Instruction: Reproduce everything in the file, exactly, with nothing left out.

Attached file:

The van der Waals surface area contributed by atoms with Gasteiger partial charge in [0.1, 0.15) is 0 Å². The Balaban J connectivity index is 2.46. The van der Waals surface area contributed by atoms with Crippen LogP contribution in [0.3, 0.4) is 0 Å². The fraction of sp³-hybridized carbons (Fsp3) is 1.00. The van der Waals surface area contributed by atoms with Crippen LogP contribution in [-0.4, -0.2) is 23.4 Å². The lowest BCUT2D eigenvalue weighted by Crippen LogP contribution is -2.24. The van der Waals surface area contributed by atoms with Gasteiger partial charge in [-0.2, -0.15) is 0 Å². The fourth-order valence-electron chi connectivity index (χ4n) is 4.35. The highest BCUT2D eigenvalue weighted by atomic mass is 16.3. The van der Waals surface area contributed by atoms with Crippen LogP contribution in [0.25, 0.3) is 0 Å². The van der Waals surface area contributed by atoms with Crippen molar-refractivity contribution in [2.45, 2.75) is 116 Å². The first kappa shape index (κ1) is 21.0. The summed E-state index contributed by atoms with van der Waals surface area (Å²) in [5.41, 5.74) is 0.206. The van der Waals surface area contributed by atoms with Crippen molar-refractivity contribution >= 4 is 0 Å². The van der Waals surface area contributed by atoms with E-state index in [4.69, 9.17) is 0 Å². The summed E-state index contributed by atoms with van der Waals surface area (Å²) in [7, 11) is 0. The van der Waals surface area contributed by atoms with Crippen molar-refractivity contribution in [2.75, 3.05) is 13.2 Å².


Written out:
The van der Waals surface area contributed by atoms with Gasteiger partial charge in [0.1, 0.15) is 0 Å². The Balaban J connectivity index is 2.46. The van der Waals surface area contributed by atoms with Crippen LogP contribution in [0.3, 0.4) is 0 Å². The fraction of sp³-hybridized carbons (Fsp3) is 1.00. The van der Waals surface area contributed by atoms with Crippen LogP contribution in [-0.4, -0.2) is 23.4 Å². The lowest BCUT2D eigenvalue weighted by Crippen LogP contribution is -2.24. The van der Waals surface area contributed by atoms with Gasteiger partial charge in [-0.2, -0.15) is 0 Å². The fourth-order valence-electron chi connectivity index (χ4n) is 4.35. The highest BCUT2D eigenvalue weighted by atomic mass is 16.3. The van der Waals surface area contributed by atoms with Crippen LogP contribution in [0.25, 0.3) is 0 Å². The van der Waals surface area contributed by atoms with Crippen molar-refractivity contribution in [2.45, 2.75) is 116 Å². The first kappa shape index (κ1) is 21.0. The summed E-state index contributed by atoms with van der Waals surface area (Å²) in [5.41, 5.74) is 0.206. The van der Waals surface area contributed by atoms with Crippen molar-refractivity contribution >= 4 is 0 Å². The van der Waals surface area contributed by atoms with E-state index in [4.69, 9.17) is 0 Å². The summed E-state index contributed by atoms with van der Waals surface area (Å²) in [7, 11) is 0. The van der Waals surface area contributed by atoms with Crippen molar-refractivity contribution in [2.75, 3.05) is 13.2 Å².